and publishing their TM contact information with "office hours" (times when people can try to reach them at their Calyx accounts for a brief chat). I do not know whether they would be over or underwhelmed by either spam or genuine user contacts, but it seems worth trying.

For example, I'd like to contact them to privately nominate a number of reporters who do good work and who I think should have Riseup and Calyx accounts and use GPG and TM, and I am hoping people like Alison M can try to convince them to be available via TM. The general idea could be to meet up via TM to authenticate GPG keys and to get in email contact at Riseup (emails should not even leave the Riseup mail server if both parties have Riseup accounts, which obviously should make things much harder for the Prismatics.)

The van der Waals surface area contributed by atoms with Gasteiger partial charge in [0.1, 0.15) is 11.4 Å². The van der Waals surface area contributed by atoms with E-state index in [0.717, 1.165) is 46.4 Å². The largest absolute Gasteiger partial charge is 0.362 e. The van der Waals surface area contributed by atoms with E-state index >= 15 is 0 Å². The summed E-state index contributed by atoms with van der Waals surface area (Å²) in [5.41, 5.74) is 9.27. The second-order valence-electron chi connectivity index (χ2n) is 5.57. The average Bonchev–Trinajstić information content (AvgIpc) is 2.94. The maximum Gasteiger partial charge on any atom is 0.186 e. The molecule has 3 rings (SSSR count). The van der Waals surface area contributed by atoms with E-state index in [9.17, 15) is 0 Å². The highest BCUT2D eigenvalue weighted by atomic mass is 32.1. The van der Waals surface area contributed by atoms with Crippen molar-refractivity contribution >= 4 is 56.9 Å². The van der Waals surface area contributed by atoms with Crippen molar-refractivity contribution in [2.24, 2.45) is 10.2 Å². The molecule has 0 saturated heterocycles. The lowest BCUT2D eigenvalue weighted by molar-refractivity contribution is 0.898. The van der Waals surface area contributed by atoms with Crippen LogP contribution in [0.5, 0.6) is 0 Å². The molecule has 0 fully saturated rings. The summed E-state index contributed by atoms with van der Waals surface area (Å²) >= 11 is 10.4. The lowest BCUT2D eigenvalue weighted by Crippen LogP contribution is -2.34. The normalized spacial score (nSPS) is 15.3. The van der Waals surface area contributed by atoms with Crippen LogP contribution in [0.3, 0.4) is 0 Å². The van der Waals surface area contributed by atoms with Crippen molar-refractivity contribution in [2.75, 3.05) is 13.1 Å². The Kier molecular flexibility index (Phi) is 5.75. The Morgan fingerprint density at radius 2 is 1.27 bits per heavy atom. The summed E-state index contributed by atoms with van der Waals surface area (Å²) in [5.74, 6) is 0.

Despite the warning about not trusting your life to TM, there is nothing else which is anywhere near as usable for people who need to contact a reporter as safely as currently possible. In any case, there is still much ground between a tip based upon open source intelligence (OSI) a tip to something like the FSB sponsored doping of Russian athletes or the Panama Papers, which could result in murder, or a tip to something like harassment of BLM activists by "garbage police", which (so far) seems more likely to result "only" in your home being raided by local criminal police.

Or maybe not; a leading BLM activist was just found shot to death:

http://myinforms.com/en-us/a/40655536-ferguson-activist-darren-seals-fo…